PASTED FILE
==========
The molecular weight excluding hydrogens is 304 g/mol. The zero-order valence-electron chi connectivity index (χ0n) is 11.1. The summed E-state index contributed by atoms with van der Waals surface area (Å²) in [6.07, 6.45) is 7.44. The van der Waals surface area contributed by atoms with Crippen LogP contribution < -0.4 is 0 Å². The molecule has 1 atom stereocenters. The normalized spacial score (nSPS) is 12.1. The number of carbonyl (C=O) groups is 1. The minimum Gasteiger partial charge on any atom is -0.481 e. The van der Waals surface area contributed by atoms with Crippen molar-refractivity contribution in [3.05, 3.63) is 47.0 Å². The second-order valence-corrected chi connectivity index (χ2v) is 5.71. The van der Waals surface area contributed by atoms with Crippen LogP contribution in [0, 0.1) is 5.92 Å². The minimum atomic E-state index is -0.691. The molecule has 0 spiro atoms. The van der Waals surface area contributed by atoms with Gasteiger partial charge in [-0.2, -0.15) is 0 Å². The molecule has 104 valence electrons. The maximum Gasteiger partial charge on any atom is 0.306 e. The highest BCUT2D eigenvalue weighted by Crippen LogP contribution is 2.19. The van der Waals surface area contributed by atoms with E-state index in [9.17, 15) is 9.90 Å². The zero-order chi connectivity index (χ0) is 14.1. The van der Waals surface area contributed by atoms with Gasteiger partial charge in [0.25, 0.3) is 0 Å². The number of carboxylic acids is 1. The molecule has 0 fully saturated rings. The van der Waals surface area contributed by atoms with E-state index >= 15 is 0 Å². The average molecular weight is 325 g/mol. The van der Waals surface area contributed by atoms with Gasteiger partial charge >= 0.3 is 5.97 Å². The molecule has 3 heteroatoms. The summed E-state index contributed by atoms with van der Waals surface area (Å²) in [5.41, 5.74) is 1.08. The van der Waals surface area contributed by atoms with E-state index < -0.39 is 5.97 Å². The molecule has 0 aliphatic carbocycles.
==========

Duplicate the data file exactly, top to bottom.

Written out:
The molecular weight excluding hydrogens is 304 g/mol. The zero-order valence-electron chi connectivity index (χ0n) is 11.1. The summed E-state index contributed by atoms with van der Waals surface area (Å²) in [6.07, 6.45) is 7.44. The van der Waals surface area contributed by atoms with Crippen LogP contribution < -0.4 is 0 Å². The molecule has 1 atom stereocenters. The normalized spacial score (nSPS) is 12.1. The number of carbonyl (C=O) groups is 1. The minimum Gasteiger partial charge on any atom is -0.481 e. The van der Waals surface area contributed by atoms with Crippen molar-refractivity contribution in [3.05, 3.63) is 47.0 Å². The second-order valence-corrected chi connectivity index (χ2v) is 5.71. The van der Waals surface area contributed by atoms with Crippen LogP contribution in [0, 0.1) is 5.92 Å². The minimum atomic E-state index is -0.691. The molecule has 0 spiro atoms. The van der Waals surface area contributed by atoms with Gasteiger partial charge in [-0.2, -0.15) is 0 Å². The molecule has 104 valence electrons. The maximum Gasteiger partial charge on any atom is 0.306 e. The highest BCUT2D eigenvalue weighted by Crippen LogP contribution is 2.19. The van der Waals surface area contributed by atoms with E-state index in [9.17, 15) is 9.90 Å². The zero-order chi connectivity index (χ0) is 14.1. The van der Waals surface area contributed by atoms with Gasteiger partial charge in [0.25, 0.3) is 0 Å². The number of carboxylic acids is 1. The molecule has 0 fully saturated rings. The van der Waals surface area contributed by atoms with E-state index >= 15 is 0 Å². The average molecular weight is 325 g/mol. The van der Waals surface area contributed by atoms with Gasteiger partial charge >= 0.3 is 5.97 Å². The molecule has 3 heteroatoms. The summed E-state index contributed by atoms with van der Waals surface area (Å²) in [5.41, 5.74) is 1.08. The van der Waals surface area contributed by atoms with E-state index < -0.39 is 5.97 Å². The molecule has 0 aliphatic carbocycles.